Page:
Work From Home Supplies and Tools You Can’t Live Without
You weren’t sure how long you’d be working at home during the pandemic, but now it seems like this temporary gig will be long-term. Your supervisor wants you to stay home for the rest of the year, and from that point, they’ll make the decision as to whether or not you and your team will be headed back to the office.
Your new goal is to make your home both a haven and the best workspace possible. So what do you need to make your new “office” space work to your benefit? Here’s what a few remote workers think are must-haves for working at home.
1. A Dedicated Desk
If you have room for an office in your house — great! But for many new work-at-home professionals, there’s no dedicated room to use when it’s time to head into work. As easy as it would be to plunk down on the couch and work from there for most of the day, you might be better served investing in a desk to separate your work life from your home environment.
Cristin Downs says, “Living in a small apartment, it was crucial for me to get a desk. But also, I still live in a small apartment! I ended up getting a Murphy desk that looks like a cabinet, but then pulls down into a workspace. Opening it in the morning and closing it at the end of the day is like my own mini commute.”
However, as important as a desk can be for getting into the zone, there’s also value in being open to new environments.
Melissa Droegemueller says, “One thing that goes against traditional advice is multiple work set-ups around the house (and in the yard). It helps my creative juices to change locations —dining room, desk in my room, out on the patio— since I can’t go to the library or coffee shop to work.”
2. Comfortable Seating
With a desk comes a chair! Any ol’ chair won’t do. Phil Lemos says, “As silly as it sounds, a chair that’s comfortable to sit in, but not so comfortable that you could fall asleep in it, makes all the difference. It keeps you focused on the task at hand.”
And comfortable seating isn’t a “silly” request for remote workers. With most professionals being seated for eight or more hours a day, an ergonomic chair is a form of self care. Without it, you’re bound to get hip, back, and shoulder pain.
Emily Fagan agrees and shares, “One of the first purchases that I made when I realized this was going to be a long-term situation was a quality ergonomic desk chair. You don’t need to spend a fortune, but it made an immediate difference.”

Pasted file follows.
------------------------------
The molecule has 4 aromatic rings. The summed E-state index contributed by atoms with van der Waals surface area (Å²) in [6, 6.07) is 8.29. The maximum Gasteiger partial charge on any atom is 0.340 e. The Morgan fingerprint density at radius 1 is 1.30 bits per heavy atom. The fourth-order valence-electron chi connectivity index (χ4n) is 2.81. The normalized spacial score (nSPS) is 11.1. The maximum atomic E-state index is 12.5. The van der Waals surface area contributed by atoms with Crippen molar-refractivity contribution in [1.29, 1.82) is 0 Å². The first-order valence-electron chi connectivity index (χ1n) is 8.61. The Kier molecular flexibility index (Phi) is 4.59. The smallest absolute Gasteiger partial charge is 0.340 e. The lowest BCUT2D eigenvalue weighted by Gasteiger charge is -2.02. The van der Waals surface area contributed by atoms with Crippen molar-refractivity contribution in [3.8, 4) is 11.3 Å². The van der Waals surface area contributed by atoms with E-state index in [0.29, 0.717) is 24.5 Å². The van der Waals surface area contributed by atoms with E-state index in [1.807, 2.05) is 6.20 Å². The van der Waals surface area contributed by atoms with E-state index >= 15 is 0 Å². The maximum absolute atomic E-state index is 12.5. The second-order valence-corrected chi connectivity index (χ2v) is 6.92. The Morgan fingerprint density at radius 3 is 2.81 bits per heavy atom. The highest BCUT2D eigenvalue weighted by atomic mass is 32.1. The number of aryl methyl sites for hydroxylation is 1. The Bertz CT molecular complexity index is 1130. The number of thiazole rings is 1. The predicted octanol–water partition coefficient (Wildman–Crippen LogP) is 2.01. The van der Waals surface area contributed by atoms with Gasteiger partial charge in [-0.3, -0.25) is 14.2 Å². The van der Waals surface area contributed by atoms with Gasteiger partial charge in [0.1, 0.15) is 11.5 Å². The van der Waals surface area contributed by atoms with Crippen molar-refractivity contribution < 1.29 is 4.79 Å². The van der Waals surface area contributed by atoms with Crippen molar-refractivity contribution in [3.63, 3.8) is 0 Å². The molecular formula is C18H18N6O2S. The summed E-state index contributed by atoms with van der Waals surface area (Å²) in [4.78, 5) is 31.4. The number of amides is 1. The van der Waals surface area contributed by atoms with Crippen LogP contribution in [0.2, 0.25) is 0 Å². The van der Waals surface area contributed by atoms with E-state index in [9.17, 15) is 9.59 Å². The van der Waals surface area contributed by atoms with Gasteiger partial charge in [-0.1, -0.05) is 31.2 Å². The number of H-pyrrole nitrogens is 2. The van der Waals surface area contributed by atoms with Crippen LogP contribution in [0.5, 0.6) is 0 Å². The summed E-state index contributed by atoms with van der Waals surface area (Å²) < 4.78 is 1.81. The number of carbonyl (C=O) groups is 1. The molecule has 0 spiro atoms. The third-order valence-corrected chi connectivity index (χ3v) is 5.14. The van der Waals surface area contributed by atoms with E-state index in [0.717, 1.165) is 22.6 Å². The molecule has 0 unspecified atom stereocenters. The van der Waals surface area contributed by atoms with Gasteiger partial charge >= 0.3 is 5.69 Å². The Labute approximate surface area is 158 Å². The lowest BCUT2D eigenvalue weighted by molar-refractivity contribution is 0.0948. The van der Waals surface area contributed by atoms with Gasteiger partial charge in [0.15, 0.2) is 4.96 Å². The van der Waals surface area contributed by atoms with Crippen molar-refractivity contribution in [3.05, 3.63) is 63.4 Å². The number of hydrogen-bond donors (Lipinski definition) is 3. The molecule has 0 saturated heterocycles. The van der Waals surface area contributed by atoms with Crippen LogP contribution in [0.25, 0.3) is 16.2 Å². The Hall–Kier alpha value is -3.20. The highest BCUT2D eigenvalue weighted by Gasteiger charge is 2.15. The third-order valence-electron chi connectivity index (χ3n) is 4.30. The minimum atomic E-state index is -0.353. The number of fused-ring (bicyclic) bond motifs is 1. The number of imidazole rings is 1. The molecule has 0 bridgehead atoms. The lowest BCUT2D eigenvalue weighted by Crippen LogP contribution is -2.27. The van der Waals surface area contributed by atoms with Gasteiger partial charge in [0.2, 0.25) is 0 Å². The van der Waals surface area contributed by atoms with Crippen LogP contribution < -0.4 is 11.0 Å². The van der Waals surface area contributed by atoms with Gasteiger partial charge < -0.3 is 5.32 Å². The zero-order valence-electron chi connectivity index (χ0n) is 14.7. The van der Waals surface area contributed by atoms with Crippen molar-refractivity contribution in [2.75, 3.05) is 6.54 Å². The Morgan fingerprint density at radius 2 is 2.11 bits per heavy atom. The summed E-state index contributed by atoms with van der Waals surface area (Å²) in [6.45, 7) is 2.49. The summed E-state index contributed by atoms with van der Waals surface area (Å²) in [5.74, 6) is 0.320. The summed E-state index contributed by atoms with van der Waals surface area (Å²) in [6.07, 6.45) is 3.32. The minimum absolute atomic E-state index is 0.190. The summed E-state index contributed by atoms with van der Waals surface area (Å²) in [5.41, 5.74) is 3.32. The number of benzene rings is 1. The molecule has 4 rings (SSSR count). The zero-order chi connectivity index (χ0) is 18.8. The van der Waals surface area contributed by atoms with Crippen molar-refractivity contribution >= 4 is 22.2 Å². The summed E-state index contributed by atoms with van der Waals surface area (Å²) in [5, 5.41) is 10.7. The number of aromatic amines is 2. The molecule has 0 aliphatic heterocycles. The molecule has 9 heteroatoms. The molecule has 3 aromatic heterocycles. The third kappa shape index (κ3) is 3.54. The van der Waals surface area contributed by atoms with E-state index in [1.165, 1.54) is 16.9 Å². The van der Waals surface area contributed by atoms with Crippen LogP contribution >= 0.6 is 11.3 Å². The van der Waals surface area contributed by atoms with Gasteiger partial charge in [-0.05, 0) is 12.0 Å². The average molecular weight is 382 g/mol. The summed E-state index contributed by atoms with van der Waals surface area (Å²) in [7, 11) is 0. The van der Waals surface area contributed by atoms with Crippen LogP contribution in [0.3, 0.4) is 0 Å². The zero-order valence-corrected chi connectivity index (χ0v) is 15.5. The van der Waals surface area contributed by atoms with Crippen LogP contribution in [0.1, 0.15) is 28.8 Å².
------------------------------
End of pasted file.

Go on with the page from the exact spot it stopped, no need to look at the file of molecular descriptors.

3. A Monitor Upgrade
Working from a laptop, tablet, or small screen doesn’t make for a happy or productive employee. The more you can see, the quicker and more efficient you can be.
Christopher May suggests an improvement. He says, “My job requires me to switch between multiple screens. This is difficult to handle on a regular monitor or laptop monitor. Purchasing an ultra-wide monitor allows me to keep different tasks on one screen — immensely efficient.” Another option is a dual monitor stand and second screen.
4. A Headset
Most remote workers are quick to comment on how helpful headphones can be for working at home. They provide a welcomed distraction for people who enjoy working while listening to music or podcasts, or they block out noises for individuals who must work in silence. But a quality headset offers both headphones and a microphone for all those video calls you find yourself on.
Adam Trahan says, “My number one suggestion is a good quality headset with a good microphone. I’ve been complimented several times on the clarity of my microphone and I can block out outside noise really well.”
5. Extra Chargers
How many times have you found yourself working from a soon-to-die laptop? The battery symbol warns you that there are only minutes left to finish before the computer shuts off. You race around your house to find your charger, but unless you have a work station set up, it’s no where to be found.
Shauna Mitchell found herself in this situation and made changes to make things easier for herself. She says, ”I invested in additional laptop and phone chargers. Even though I’m home all the time and am fortunate enough to have a home office, doing work on the couch or at the dining table helps give me a change of scenery on slow days.”
Investing in your home workspace will make you more comfortable while working, and hopefully more efficient while you’re working, too. Even if this transition is temporary and you’ve got plans to head back into the office soon, it’s important to set yourself up for success in your home or wherever your work finds you.